First-drive review: BMW 7-Series

30 May 2015 | Author: | Comments Off on First-drive review: BMW 7-Series
BMW 7-Series

Matt Campbell

Make BMW Family 760Li Series F01 MY0312 Year 2012 Badge Description LWB Steptronic Doors 4 Seats 5 Transmission Sports Automatic Engine Configuration Description V90 Gear Num 8 Cylinders 12 Build Country Origin Description GERMANY Car Size Large Overall Green Star Rating 3 Fuel Type Description Petrol – Premium ULP Drive Description Rear Wheel Drive

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It’s not often you start a car launch in the backseat of the previous model.

But BMW was out to make a point about the new 7-Series limousine and show off the new rear air suspension system that’s designed to make life even cushier for those lucky enough to have a chauffeur.

The old model is luxurious enough, sure, with climate controls, electric sun blinds and luscious leather #8211; but BMW promised the ride would be even better for those in the back of the new model, courtesy of the new suspension, more sound insulation and new smoother-riding run-flat tyres.

The pre-update one we were playing passenger in was surprisingly noisy in the back, and I felt plenty of the bumps.

Not so the back bench of the range-topping $391,500 version, the 760Li long-wheelbase model. It packs a whopping 6.0-litre V12 under its bonnet, producing a supercar-rivalling output of 400kW and 750Nm.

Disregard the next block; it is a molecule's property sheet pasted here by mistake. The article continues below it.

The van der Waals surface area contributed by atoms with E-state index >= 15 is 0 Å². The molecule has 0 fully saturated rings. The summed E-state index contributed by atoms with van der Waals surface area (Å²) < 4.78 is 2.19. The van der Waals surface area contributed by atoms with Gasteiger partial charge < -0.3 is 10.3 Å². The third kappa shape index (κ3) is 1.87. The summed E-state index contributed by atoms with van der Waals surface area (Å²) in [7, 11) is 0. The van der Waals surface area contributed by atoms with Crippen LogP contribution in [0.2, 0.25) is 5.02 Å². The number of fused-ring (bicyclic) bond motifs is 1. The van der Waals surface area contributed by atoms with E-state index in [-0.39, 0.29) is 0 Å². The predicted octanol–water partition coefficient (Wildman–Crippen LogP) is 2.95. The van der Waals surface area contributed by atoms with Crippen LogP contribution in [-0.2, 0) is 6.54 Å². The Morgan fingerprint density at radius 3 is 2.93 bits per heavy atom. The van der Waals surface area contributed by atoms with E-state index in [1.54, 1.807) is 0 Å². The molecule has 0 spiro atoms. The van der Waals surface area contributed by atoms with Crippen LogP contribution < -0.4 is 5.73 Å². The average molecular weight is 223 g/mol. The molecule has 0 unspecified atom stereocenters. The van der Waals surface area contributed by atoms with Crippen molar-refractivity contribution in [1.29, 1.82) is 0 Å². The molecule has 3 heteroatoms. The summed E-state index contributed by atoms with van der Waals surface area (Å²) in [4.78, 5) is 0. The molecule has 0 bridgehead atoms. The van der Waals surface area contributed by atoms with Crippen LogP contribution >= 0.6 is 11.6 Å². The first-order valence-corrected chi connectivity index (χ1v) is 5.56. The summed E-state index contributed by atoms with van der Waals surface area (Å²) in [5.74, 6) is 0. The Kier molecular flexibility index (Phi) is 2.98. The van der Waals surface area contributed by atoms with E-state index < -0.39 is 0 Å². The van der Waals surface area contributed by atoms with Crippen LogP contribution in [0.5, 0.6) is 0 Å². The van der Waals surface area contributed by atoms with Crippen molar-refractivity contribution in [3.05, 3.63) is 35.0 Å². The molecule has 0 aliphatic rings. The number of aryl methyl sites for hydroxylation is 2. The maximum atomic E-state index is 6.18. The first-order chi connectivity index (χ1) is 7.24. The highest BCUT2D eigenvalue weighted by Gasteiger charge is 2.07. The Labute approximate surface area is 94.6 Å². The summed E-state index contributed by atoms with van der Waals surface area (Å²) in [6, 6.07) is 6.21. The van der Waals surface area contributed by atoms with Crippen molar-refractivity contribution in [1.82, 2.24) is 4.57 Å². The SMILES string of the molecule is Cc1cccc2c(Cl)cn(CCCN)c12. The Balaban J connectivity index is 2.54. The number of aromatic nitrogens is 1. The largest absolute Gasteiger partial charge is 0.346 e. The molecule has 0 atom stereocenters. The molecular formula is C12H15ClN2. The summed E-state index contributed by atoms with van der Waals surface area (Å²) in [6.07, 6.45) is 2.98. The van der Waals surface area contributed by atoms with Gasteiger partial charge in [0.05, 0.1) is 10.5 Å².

With someone else at the wheel, I had a fiddle with the rear-seat iDrive system mounted in the fold-down middle section of the pew, which controls (and can override) the stereo settings, including the volume.

It also allows two of those in the back to choose which digital TV channel they want to watch on the new slimline digital 9.2-inch monitors mounted on the backrests of the front seats. The reception was a bit touch-and-go, but I got my fill of the headlines.

You can surf the web via a connected mobile phone’s data plan, and even tell your driver where to go via a suggestion function on the sat-nav system that will flash up a new route map on the front screen.

The back seats of the top model also offer electric adjustment with memory settings, heating and cooling and even a massage function.

The space is excellent, although taller folk may find it lacking a little headroom as the sunroof cuts in to headspace a tad, particularly in the middle seat. The materials used are first-rate, including a plush velour hood-lining and soft leather on the seats, doors and dash.

The cabin has been quietened with extra sound insulation, and the ride felt more supple and comfortable, across a range of road surfaces, than my airport shuttle.

Stowage is good in the back and the front, but for a car that is 5.2 metres long, the boot space is a disappointing and narrow 500 litres #8211; smaller than some cars a metre shorter, and you can’t fold down the rear seats. But it opens with a wave of your foot under the bumper, making easy work of opening the boot when your hands are full.

In the driver’s seat, the V12 rewards in almost every situation. It has a well of torque that can either caress you forward smoothly or punch you in the back, and the eight-speed automatic makes the most of the power with smooth shifts and clever changes when under a bit more pressure.